The Georgetown Voice

Sports

Collars come off for Jesuits’ annual grudge match

The Society of Jesus has a diverse and colorful history, and for the past 10 years the students of Georgetown University have organized Jesuit Heritage Week in order to celebrate and make visible the school’s Jesuit character.  While all of the week’s events are meaningful, one gathering is far more important and consequential than the rest—the annual Spike-A-Jesuit volleyball match.

Men and women for others: Except when they’re on the other team. (Photo by Max Blodgett)

Nothing screams “Jesuit heritage” quite like an intense game of volleyball between the student body and the Jesuit community.  While the Jesuits on campus are known as an intellectual and peaceful bunch who seek to impart knowledge on impressionable students, on the night of Spike-a-Jesuit they turn into athletic tacticians with an insatiable passion for victory.

“I’m a bit of a twisted soul, but I look forward to this match the day after it’s finished,” Rev. Pat Rogers said. “I’m in charge of rallying up the Jesuits and it’s just a lot of fun, we talk it up a whole lot and the guys get really excited about it.”

Perhaps no fact is more indicative of this athletic fervor than the Jesuit’s undefeated record entering last year’s contest.  That’s right. The Jesuit community was a perfect 8-0 entering the 2010 match. The students finally broke through to claim their first victory last year.

It is with this background—the students coming off their first win, the Jesuits their first loss—which the competitors met on the court on Tuesday.

After friendly introductions, the students put on their blue event t-shirts, and the Jesuits cloaked themselves in gray—the collars were off.  The rivals took their sides, and play began.

It was clear from the first serve, and perhaps before, that the students had the advantage of youth and talent.  More surprisingly, the Jesuits—who are usually adept at interpersonal dialogue—struggled due to a lack of communication, making the return of the ball an adventure on nearly every play.  This team-wide struggle, combined with a group of students that showed no mercy when it came to thrashing overhead serves, led to a comfortable student victory in the first game of the match.

“It’s pretty simple, the students were really quite better than we were,” Rogers said, “Actually I’m pretty proud of ourselves because we’re a pretty old team and we get out there and we try and we scrape.”

The second game started more favorably for the Jesuits, as it was apparent their slightly older team was beginning to loosen up and settle into the flow of the match.  However, the students overcame the Jesuit improvements to tie the score at 15-15 halfway through the match.  After some brief back and forth play, the students went on a devastating rally, giving them the victory.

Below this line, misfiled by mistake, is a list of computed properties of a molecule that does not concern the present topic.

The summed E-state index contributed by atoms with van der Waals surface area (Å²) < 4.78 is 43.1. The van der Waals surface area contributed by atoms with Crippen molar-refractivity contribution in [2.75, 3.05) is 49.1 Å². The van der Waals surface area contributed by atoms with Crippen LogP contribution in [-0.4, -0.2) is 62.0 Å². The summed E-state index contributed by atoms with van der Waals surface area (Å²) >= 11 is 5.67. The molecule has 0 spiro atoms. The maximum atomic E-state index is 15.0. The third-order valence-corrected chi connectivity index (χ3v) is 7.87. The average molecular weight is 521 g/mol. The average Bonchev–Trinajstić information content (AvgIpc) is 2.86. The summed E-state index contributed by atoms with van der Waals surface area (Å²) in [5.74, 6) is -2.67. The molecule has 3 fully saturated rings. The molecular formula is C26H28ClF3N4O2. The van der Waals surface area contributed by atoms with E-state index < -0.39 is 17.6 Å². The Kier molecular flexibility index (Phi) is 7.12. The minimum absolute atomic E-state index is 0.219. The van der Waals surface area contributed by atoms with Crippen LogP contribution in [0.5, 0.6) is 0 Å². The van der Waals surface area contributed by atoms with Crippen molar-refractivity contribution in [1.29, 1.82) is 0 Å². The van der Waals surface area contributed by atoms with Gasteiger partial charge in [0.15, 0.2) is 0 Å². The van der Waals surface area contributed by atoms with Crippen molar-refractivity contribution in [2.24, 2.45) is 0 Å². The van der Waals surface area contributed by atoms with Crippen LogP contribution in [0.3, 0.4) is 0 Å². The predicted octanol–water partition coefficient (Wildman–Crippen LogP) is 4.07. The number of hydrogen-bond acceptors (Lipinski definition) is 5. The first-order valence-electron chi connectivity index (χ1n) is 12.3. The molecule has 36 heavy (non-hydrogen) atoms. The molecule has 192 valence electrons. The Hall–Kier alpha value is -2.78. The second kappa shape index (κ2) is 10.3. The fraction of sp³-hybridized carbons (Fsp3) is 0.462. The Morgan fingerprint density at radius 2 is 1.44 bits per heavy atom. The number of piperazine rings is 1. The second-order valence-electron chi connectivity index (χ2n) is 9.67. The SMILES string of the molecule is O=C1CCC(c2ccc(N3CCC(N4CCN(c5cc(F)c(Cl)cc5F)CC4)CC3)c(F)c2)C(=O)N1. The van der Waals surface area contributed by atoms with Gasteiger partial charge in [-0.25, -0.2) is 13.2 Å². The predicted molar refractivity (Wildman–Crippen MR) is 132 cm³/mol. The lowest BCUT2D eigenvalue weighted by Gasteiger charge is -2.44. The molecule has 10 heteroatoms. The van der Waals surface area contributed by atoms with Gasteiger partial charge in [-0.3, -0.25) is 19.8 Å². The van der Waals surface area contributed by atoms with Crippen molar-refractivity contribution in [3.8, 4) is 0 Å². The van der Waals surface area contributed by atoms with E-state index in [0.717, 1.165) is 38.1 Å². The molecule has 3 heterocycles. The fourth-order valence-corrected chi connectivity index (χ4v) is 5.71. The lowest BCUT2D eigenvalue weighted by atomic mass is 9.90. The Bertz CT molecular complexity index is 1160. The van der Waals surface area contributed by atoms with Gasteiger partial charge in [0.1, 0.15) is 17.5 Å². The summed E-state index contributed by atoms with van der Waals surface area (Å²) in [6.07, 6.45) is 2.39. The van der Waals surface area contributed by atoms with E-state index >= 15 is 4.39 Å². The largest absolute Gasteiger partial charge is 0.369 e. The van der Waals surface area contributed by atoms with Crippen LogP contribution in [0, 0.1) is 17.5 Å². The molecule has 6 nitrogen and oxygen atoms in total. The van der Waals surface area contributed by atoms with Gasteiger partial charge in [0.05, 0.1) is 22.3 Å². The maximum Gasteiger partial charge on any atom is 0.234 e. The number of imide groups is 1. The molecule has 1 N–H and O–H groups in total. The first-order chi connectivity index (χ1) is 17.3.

“We had numbers, that’s for sure,” Margaret Massimo (COL ’11), the organizer of the event, said. “We had a large team with a lot of enthusiasm so there was no one getting tired.”

This victory in the second game gave the students the match victory due to the best-of-three format.  Despite the trophy already being awarded to Massimo and the students, the night was still young and both sides agreed to get back on the court to keep playing.

The third match was no contest, and the Jesuits reclaimed the glory attained in the event’s earlier years, demoralizing the students with a 25-10 victory.

“We started playing as a team, and we have age and wisdom on our side,” Matthew Carnes, S.J., said. “We talked to one another, passed, used some set spikes, and yeah, we played well.”

The Jesuits continued their dominating play in the fourth and final game.  With the trophy in the students’ hands, the Jesuits were playing for pride and won handily, leveling the overall score for the night at 2-2.

Carnes credited a fundamental Jesuit skill as the reason for their proficiency and success in volleyball.

“Discernment,” he said. “Discerning the weaknesses on the other side, discerning your strengths, and using them to your advantage is what it’s all about.”

Although the rivalry is real, both sides recognize the importance of events that bring students and Jesuits together.

“It gives us a chance to really get to know each other and share our lives, happiness, challenges, and everything that happens on a court while playing a sport,” Carnes said.

That being said, the Jesuits would much prefer to promote this spirit of togetherness while taking home the trophy.

As he exited the court, Rogers took the opportunity to stoke the flames of this now decade-long rivalry in anticipation of next year’s match.

“The students better not get too full of themselves, because we will be back,” he said.